In a recent issue of Good Magazine, Graeme Wood argues that we should explore the possibility of allowing death row prisoners to, essentially, die by organ donation:
The real objection to the Mayan Protocol [death by organ donation] is aesthetic. Many want executions to remain grim affairs, and dont want a condemned man to cloak his squalid final hour in the raiment of altruism. To get the organs, you really have to take them right away, and that would change the mood from an execution to a sympathetic harvest, [Art] Caplan says. Frankly, the families of many victims probably dont want that.
Plus, the medicalization of execution would creep everyone out. We like the state to kill neither too clinically (as with a multiple organ transplant) nor too medievally (by chopping off the head). Better, for the sake of all but the condemned and the people dying for his organs, to find a Goldilocks-style middle ground in executionneither too controlled nor too chaotic.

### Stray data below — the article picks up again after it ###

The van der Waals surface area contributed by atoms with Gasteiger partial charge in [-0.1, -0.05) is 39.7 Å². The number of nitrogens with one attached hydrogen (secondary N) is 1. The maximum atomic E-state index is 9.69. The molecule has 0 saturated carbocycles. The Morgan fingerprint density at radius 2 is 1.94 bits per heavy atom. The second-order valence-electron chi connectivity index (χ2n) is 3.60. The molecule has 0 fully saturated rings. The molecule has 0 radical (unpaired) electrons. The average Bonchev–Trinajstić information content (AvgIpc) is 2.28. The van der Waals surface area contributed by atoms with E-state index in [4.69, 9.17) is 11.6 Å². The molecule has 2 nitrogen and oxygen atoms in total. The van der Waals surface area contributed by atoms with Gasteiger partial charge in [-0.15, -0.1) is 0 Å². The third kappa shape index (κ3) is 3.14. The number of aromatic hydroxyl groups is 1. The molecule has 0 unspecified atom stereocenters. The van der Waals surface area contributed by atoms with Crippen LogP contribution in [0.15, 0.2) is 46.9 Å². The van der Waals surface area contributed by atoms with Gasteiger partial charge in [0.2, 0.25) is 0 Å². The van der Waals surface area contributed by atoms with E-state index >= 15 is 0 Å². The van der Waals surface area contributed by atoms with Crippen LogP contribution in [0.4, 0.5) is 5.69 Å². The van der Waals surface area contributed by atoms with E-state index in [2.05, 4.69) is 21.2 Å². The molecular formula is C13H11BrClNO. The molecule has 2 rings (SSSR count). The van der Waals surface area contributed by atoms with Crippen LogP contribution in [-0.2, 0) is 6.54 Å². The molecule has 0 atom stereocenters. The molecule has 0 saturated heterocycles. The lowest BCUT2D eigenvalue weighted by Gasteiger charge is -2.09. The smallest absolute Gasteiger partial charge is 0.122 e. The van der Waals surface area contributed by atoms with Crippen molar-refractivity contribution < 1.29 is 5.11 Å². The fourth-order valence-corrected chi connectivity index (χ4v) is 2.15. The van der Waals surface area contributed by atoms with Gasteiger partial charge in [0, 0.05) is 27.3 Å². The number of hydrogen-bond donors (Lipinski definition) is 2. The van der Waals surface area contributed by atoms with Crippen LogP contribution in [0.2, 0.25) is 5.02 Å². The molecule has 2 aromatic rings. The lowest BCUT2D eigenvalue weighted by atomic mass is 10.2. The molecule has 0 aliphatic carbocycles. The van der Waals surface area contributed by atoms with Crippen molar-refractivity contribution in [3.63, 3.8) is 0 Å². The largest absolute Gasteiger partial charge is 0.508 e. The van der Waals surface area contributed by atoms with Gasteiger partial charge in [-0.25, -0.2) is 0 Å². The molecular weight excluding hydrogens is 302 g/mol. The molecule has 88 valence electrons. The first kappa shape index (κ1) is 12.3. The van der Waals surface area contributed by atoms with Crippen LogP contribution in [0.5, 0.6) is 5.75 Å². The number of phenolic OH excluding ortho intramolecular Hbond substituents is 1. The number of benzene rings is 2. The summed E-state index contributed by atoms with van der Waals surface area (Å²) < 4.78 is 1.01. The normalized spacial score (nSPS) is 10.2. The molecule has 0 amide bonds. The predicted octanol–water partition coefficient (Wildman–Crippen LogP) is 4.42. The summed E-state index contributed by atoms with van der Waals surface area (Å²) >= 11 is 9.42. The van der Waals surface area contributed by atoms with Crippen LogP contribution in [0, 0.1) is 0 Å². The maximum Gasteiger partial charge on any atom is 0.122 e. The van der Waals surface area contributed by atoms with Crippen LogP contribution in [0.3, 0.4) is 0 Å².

But being creeped out is the price of living in a society that kills its criminals. If organ harvesting would make executions uncomfortably like human sacrifice, perhaps thats because our death chambers are already gory enough to make anyone but a Mayan high priest pale.